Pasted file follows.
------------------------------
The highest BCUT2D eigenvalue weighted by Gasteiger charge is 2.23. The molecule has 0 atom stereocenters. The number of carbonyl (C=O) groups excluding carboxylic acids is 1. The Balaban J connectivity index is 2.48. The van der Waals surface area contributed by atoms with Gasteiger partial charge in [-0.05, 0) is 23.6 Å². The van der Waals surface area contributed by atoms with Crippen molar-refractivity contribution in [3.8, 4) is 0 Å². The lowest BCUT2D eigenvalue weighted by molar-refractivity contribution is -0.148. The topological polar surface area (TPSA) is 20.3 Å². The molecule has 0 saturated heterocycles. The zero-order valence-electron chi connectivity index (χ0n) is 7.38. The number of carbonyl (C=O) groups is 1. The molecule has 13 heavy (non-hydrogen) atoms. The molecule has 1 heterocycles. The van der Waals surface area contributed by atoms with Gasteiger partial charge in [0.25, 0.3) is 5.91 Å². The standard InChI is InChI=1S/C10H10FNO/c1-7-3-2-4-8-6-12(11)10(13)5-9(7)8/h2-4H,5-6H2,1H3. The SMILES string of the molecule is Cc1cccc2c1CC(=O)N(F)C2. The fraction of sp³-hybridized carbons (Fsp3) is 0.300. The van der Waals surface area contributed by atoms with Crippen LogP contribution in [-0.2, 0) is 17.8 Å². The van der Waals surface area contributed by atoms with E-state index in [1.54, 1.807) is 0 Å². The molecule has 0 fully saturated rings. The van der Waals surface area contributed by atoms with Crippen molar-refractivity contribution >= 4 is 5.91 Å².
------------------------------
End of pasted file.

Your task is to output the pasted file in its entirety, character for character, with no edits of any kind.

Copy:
The highest BCUT2D eigenvalue weighted by Gasteiger charge is 2.23. The molecule has 0 atom stereocenters. The number of carbonyl (C=O) groups excluding carboxylic acids is 1. The Balaban J connectivity index is 2.48. The van der Waals surface area contributed by atoms with Gasteiger partial charge in [-0.05, 0) is 23.6 Å². The van der Waals surface area contributed by atoms with Crippen molar-refractivity contribution in [3.8, 4) is 0 Å². The lowest BCUT2D eigenvalue weighted by molar-refractivity contribution is -0.148. The topological polar surface area (TPSA) is 20.3 Å². The molecule has 0 saturated heterocycles. The zero-order valence-electron chi connectivity index (χ0n) is 7.38. The number of carbonyl (C=O) groups is 1. The molecule has 13 heavy (non-hydrogen) atoms. The molecule has 1 heterocycles. The van der Waals surface area contributed by atoms with Gasteiger partial charge in [0.25, 0.3) is 5.91 Å². The standard InChI is InChI=1S/C10H10FNO/c1-7-3-2-4-8-6-12(11)10(13)5-9(7)8/h2-4H,5-6H2,1H3. The SMILES string of the molecule is Cc1cccc2c1CC(=O)N(F)C2. The fraction of sp³-hybridized carbons (Fsp3) is 0.300. The van der Waals surface area contributed by atoms with Crippen LogP contribution in [-0.2, 0) is 17.8 Å². The van der Waals surface area contributed by atoms with E-state index in [1.54, 1.807) is 0 Å². The molecule has 0 fully saturated rings. The van der Waals surface area contributed by atoms with Crippen molar-refractivity contribution >= 4 is 5.91 Å².